• Objectives : functionality, performance, hardware/software interface, critical success factors, etc.
    • Alternatives : build, reuse, buy, sub-contract, etc.
    • Constraints : cost, schedule, interface, etc.
  • 29. Spiral Quadrant Evaluate alternatives, identify and resolve risks
    • Study alternatives relative to objectives and constraints
    • Identify risks (lack of experience, new technology, tight schedules, poor process, etc.
    • Resolve risks (evaluate if money could be lost by continuing system development
  • 30. Spiral Quadrant Develop next-level product
    • Typical activites:
      • Create a design
      • Review design
      • Develop code
      • Inspect code
      • Test product
  • 31. Spiral Quadrant Plan next phase
    • Typical activities
      • Develop project plan
      • Develop configuration management plan
      • Develop a test plan
      • Develop an installation plan
  • 32. Spiral Model Strengths
    • Provides early indication of insurmountable risks, without much cost
    • Users see the system early because of rapid prototyping tools
    • Critical high-risk functions are developed first
    • The design does not have to be perfect
    • Users can be closely tied to all lifecycle steps
    • Early and frequent feedback from users
    • Cumulative costs assessed frequently
  • 33. Spiral Model Weaknesses
    • Time spent for evaluating risks too large for small or low-risk projects
    • Time spent planning, resetting objectives, doing risk analysis and prototyping may be excessive
    • The model is complex
    • Risk assessment expertise is required
    • Spiral may continue indefinitely
    • Developers must be reassigned during non-development phase activities
    • May be hard to define objective, verifiable milestones that indicate readiness to proceed through the next iteration
  • 34. When to use Spiral Model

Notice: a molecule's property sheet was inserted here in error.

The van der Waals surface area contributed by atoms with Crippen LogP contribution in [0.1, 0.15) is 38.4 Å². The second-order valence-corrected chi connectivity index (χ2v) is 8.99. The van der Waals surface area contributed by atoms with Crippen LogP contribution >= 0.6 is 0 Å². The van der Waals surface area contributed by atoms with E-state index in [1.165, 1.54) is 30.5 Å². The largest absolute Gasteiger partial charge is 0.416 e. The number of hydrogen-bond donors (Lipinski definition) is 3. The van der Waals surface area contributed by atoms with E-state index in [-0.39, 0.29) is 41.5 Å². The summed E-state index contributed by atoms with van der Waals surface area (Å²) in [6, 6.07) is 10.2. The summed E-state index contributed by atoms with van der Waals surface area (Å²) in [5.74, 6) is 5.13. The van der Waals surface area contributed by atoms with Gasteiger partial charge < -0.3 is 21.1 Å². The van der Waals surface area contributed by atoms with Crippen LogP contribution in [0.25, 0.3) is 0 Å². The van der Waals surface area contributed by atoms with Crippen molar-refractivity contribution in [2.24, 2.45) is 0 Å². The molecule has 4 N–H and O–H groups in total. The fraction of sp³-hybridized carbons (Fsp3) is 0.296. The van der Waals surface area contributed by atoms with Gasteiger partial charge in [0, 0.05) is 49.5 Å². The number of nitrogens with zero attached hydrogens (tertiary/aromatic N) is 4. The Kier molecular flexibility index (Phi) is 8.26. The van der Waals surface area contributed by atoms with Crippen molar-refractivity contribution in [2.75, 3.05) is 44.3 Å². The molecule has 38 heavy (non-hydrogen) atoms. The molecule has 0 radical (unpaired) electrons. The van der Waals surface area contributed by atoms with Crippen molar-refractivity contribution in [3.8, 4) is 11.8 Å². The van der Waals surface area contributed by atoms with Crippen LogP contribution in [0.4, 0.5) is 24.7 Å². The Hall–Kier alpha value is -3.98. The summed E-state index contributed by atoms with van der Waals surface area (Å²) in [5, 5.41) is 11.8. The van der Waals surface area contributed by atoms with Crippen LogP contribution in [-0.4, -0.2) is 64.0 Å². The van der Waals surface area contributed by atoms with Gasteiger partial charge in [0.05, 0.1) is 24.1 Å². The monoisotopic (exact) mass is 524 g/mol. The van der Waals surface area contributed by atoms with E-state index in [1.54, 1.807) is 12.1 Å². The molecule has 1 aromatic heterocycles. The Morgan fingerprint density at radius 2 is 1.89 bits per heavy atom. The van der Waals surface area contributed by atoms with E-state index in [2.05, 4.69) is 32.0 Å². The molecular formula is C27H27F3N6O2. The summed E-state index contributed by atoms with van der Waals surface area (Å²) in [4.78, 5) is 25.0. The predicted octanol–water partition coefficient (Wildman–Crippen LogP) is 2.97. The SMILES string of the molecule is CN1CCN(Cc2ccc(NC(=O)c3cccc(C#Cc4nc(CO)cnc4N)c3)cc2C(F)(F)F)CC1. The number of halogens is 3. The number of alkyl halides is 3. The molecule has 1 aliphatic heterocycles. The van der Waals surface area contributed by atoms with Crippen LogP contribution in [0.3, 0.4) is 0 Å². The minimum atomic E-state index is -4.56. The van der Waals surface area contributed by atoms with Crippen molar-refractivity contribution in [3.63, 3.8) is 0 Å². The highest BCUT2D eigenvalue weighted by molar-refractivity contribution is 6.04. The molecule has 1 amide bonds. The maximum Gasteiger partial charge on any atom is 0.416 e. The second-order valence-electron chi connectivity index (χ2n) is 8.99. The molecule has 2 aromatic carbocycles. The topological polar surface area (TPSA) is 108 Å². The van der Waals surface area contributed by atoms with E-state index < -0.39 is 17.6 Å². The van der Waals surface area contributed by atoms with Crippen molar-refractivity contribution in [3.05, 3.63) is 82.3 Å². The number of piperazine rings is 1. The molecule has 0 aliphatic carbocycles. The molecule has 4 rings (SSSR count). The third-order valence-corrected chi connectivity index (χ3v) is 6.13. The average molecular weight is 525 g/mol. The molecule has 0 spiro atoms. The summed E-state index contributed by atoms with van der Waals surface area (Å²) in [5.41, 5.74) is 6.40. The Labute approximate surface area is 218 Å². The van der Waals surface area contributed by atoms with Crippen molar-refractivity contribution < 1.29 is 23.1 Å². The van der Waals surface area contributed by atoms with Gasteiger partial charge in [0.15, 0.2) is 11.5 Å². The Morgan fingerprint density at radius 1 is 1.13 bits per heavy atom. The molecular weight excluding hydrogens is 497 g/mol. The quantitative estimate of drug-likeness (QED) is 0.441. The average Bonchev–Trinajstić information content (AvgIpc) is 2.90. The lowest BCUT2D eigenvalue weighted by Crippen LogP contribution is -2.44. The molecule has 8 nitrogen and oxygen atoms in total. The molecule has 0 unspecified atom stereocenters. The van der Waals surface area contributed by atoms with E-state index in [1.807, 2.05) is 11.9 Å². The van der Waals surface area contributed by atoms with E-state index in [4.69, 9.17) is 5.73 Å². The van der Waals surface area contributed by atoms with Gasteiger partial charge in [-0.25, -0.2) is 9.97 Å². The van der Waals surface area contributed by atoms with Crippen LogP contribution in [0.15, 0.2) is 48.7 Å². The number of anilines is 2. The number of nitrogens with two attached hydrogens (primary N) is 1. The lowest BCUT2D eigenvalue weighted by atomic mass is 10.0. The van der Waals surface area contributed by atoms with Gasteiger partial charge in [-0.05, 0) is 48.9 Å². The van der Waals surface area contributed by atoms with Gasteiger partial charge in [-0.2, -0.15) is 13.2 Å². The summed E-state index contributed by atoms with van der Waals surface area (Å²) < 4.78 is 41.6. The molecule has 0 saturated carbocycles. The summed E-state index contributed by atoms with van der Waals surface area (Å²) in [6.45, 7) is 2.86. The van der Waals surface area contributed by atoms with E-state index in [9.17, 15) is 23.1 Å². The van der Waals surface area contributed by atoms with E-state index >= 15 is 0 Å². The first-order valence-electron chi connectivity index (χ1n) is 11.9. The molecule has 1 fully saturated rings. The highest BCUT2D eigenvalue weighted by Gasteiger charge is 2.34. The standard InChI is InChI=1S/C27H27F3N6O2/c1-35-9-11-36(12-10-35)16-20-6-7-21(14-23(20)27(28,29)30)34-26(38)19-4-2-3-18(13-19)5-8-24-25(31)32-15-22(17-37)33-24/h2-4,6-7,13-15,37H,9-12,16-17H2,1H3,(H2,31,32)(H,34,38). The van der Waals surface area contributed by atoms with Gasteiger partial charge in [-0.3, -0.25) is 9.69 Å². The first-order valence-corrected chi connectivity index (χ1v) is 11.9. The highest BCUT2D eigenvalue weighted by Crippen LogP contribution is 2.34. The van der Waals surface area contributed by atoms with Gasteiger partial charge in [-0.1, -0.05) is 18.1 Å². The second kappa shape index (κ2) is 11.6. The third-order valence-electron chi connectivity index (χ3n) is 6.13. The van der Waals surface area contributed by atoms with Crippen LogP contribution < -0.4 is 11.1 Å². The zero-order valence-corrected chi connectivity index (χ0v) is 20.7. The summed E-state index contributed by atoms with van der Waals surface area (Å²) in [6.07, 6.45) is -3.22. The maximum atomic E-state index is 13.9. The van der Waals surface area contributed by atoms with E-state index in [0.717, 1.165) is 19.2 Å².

• When creation of a prototype is appropriate
    • When costs and risk evaluation is important
    • For medium to high-risk projects
    • Long-term project commitment unwise because of potential changes to economic priorities
    • Users are unsure of their needs
    • Requirements are complex
    • New product line
    • Significant changes are expected (research and exploration)
  • 35. Agile SDLC’s
    • Speed up or bypass one or more life cycle phases
    • Usually less formal and reduced scope
    • Used for time-critical applications
    • Used in organizations that employ disciplined methods
  • 36. Some Agile Methods
    • Adaptive Software Development (ASD)
    • Feature Driven Development (FDD)
    • Crystal Clear
    • Dynamic Software Development Method (DSDM)
    • Rapid Application Development (RAD)
    • Scrum
    • Extreme Programming (XP)
    • Rational Unify Process (RUP)
  • 37. Extreme Programming - XP
    • For small-to-medium-sized teams developing software with vague or rapidly changing requirements
    • Coding is the key activity throughout a software project
    • Communication among teammates is done with code
    • Life cycle and behavior of complex objects defined in test cases – again in code
  • 38. XP Practices (1-6)
    • Planning game – determine scope of the next release by combining business priorities and technical estimates
    • Small releases – put a simple system into production, then release new versions in very short cycle
    • Metaphor – all development is guided by a simple shared story of how the whole system works
    • Simple design – system is designed as simply as possible (extra complexity removed as soon as found)
    • Testing – programmers continuously write unit tests; customers write tests for features
    • Refactoring – programmers continuously restructure the system without changing its behavior to remove duplication and simplify
  • 39. XP Practices (7 – 12)
    • Pair-programming -- all production code is written with two programmers at one machine
    • Collective ownership – anyone can change any code anywhere in the system at any time.
    • Continuous integration – integrate and build the system many times a day – every time a task is completed.
    • 40-hour week – work no more than 40 hours a week as a rule
    • On-site customer – a user is on the team and available full-time to answer questions
    • Coding standards – programmers write all code in accordance with rules emphasizing communication through the code
  • 40. XP is “extreme” because
    • Commonsense practices taken to extreme levels
    • If code reviews are good, review code all the time (pair programming)
    • If testing is good, everybody will test all the time
    • If simplicity is good, keep the system in the simplest design that supports its current functionality. ( simplest thing that works )
    • If design is good, everybody will design daily ( refactoring )